Original Overdrive: 1951 Ford Country Squire Woody – Sold?
January 12, 2022 Update – We just confirmed the listing for this “Classifind” expired, so with no replacement found we’re assuming this ride “Sold?” While this one got away, please reach out either by email or call us directly if you’d like to be informed when we come across something similar.
Among all of the vintage woody wagons, none is likely more desirable than the early 1950s two Ford Country Squire. A prime example is this highly restored 1951 example originally listed in December 2021 on Craigslist in Midlothian, Virginia (Richmond) that features all redone chrome in addition to a restored wood body and highly detailed flathead-equipped engine compartment. The seller also notes this Country Squire features the rare three-speed manual equipped with overdrive.
Currently offered at $69,250, comparing that price against the Hagerty Insurance Online Valuation Tool confirms the private seller has their Woody priced between this guide’s #2 “Excellent” estimate of $57,300 and its #1 “Concours” appraisal of $76,600. Interestingly, the Collector Car Market Review Online Tool reveals the seller’s ask is in line with this guide’s #1 “Excellent” appraisal of $68,000 before factoring in a three percent premium for the overdrive transmission.
Following the end of World War II, Ford was the first of the “Big Three” U.S. automakers to introduce an all-new car line. Launched for the 1949 model year, Ford’s new slab-sided, “ponton” design not only earned the cars the nickname “Shoebox Fords” but the 1949 Ford is credited both with saving Ford and ushering in modern streamlined car design with changes such as integrated fenders and more. While the flathead V8 powertrain carried over, this was an all-new car in every way, with a modern ladder frame supporting a coil-spring independent suspension in front and longitudinal semi-elliptical springs in back. The engine was moved forward to make more room in the passenger compartment and the antiquated “torque tube” was replaced by a modern drive shaft.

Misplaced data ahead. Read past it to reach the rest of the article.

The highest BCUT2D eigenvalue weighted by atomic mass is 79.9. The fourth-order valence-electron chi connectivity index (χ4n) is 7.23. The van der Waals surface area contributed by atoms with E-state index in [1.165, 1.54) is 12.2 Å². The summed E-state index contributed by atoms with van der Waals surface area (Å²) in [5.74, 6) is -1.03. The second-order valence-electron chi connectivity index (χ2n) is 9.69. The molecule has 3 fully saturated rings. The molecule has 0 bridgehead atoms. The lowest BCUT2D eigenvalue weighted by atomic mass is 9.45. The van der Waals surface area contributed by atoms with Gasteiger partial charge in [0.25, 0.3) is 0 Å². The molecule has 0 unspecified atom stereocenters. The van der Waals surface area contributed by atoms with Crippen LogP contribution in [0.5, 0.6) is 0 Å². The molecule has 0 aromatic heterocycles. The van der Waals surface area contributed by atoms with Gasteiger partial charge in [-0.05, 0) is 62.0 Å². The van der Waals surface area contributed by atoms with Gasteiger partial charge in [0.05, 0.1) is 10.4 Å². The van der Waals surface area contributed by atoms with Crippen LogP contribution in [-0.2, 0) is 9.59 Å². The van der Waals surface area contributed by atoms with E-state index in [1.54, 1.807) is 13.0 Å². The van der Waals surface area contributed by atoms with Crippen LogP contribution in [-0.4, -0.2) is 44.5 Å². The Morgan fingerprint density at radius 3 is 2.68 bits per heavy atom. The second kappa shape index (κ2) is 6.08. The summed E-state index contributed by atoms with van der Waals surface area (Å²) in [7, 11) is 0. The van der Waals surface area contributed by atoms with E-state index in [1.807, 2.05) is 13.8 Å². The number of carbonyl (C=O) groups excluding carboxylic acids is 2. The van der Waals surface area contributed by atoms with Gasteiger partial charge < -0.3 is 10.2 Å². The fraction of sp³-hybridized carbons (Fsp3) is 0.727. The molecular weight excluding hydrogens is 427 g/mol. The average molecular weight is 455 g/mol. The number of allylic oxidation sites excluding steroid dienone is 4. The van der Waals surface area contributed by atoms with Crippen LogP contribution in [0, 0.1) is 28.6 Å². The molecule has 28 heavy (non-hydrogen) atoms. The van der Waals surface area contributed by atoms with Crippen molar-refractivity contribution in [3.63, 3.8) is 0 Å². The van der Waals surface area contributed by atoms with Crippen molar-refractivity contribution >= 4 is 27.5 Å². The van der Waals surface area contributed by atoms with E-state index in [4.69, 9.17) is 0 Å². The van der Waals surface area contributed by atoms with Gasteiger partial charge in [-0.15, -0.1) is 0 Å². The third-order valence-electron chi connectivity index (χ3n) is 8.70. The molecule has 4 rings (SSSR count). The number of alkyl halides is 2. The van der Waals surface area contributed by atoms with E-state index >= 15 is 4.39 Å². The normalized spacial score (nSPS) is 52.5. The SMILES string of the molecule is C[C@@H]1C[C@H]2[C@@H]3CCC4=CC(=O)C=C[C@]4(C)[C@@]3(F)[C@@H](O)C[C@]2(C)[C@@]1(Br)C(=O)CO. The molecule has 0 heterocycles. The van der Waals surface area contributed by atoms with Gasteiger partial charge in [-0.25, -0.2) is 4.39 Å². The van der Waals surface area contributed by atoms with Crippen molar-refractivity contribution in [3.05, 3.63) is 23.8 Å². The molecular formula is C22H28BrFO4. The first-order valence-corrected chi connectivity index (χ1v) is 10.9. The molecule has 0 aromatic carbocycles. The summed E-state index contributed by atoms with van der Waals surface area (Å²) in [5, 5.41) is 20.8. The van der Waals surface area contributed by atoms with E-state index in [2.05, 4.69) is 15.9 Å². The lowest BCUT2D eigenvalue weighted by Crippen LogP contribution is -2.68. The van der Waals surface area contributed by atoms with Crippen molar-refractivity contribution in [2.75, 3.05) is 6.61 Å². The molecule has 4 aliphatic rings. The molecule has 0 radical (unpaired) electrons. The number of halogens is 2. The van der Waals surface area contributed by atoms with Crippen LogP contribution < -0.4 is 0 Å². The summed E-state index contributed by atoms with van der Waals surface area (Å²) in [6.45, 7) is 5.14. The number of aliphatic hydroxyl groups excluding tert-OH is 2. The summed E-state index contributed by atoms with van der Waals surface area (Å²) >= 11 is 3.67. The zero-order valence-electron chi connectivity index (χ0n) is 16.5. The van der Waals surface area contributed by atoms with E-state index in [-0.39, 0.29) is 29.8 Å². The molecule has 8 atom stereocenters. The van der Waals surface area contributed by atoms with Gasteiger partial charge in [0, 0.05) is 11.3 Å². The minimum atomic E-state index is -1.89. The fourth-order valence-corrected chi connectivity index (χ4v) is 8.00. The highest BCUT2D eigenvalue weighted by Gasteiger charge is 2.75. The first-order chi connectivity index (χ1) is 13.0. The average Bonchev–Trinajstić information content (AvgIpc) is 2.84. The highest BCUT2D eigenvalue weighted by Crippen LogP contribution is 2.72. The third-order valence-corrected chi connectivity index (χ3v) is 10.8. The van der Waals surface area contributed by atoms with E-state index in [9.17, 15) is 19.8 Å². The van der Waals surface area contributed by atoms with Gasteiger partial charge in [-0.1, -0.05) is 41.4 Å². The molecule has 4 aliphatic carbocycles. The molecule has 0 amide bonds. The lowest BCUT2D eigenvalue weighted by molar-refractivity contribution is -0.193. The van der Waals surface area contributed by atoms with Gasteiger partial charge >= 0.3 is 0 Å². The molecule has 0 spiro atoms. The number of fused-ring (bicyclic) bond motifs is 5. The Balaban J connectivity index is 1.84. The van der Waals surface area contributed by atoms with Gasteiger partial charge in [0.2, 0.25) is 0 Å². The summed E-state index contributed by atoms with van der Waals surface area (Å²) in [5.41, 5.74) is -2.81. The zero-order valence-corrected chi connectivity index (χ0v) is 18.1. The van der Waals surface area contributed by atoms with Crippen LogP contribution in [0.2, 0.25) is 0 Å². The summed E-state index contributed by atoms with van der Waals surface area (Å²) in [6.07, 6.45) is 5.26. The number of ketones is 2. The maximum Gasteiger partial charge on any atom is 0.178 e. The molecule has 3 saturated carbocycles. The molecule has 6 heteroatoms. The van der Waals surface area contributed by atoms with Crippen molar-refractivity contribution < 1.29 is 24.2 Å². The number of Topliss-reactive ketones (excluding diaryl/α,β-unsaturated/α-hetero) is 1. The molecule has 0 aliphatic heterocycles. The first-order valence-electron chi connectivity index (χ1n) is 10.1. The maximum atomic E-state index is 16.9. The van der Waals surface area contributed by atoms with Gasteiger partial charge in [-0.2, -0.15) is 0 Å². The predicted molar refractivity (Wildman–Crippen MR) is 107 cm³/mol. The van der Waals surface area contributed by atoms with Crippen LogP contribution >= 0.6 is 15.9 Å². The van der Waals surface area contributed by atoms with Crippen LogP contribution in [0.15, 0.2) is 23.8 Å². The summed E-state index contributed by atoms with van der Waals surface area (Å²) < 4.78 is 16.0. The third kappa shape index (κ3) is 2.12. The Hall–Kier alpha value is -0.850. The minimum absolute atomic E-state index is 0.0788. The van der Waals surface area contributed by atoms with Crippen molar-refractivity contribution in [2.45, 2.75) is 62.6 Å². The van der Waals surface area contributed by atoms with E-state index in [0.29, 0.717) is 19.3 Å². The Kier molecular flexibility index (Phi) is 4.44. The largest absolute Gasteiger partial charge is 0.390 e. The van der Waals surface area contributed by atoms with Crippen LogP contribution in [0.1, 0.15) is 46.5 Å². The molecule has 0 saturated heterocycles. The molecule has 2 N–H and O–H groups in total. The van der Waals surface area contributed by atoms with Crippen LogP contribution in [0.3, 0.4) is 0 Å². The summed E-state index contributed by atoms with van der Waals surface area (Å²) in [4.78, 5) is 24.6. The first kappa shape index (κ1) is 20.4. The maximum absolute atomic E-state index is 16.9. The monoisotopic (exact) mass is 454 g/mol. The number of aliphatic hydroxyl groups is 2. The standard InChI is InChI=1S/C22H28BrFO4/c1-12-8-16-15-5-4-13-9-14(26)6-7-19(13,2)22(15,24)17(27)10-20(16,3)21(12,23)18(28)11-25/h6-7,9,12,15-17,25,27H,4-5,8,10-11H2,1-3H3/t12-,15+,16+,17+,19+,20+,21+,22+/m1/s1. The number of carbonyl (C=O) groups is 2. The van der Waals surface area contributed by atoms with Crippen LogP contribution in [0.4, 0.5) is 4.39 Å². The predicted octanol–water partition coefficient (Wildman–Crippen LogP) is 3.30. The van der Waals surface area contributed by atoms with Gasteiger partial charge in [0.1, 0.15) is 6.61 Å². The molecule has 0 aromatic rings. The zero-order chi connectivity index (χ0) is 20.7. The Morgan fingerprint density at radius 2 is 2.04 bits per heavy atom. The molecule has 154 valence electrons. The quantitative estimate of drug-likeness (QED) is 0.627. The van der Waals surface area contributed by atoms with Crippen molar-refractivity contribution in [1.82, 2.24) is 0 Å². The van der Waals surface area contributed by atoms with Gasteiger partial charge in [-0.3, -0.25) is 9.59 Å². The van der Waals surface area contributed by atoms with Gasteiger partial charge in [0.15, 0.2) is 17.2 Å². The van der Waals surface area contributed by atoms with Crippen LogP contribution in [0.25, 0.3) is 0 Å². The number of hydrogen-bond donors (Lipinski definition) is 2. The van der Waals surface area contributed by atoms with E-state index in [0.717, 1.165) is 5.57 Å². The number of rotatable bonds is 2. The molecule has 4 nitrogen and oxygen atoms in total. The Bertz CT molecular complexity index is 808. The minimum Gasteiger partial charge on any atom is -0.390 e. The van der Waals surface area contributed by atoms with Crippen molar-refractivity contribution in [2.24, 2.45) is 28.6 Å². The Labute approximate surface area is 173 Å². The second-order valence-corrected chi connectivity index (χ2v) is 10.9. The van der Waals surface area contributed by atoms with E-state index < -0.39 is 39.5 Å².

1950 saw a new Crestliner “sports sedan”—a 2-door sedan with 2-tone paint intended to battle Chevrolet’s popular hardtop coupe of 1950. Another new name was Country Squire, which referred to the 2-door wood-sided station wagon. All wagons received flat-folding middle seats at mid-year, an innovation that would reappear in the minivans of the 1990s. The 1949 and 1950 styling was similar, with a single central “bullet” in the frowning chrome grille. In the center there was a red space that had either a “6” or “8” depending on the engine. The trim lines were renamed as well, with “Standard” becoming “Deluxe” and “Custom” renamed “Custom Deluxe”. The new Fords got the now-famous “Ford Crest” which appeared on the division’s vehicles for many decades in one form or another.
The Cars & Stripes YouTube Channel features this 1951 Ford Commercial:
Based on the pictures provided, we agree with the seller’s assessment that “It would be hard to find a nicer, more original museum quality 51’ Woody.”
Here’s the seller’s description:
“1951 Ford Country Squire 2 Door, 8 passenger wagon. The original wood has been restored to near-perfect condition. The engine compartment has been highly detailed sporting a flathead V8, backed by a three-speed manual transmission with rare overdrive! All the chrome has been redone as well as new brakes, tires, and headliner. It would be hard to find a nicer, more original museum quality 51’ woody.“
Show or go: what would you do with this restored 1951 Ford Country Squire? Comment below and let us know!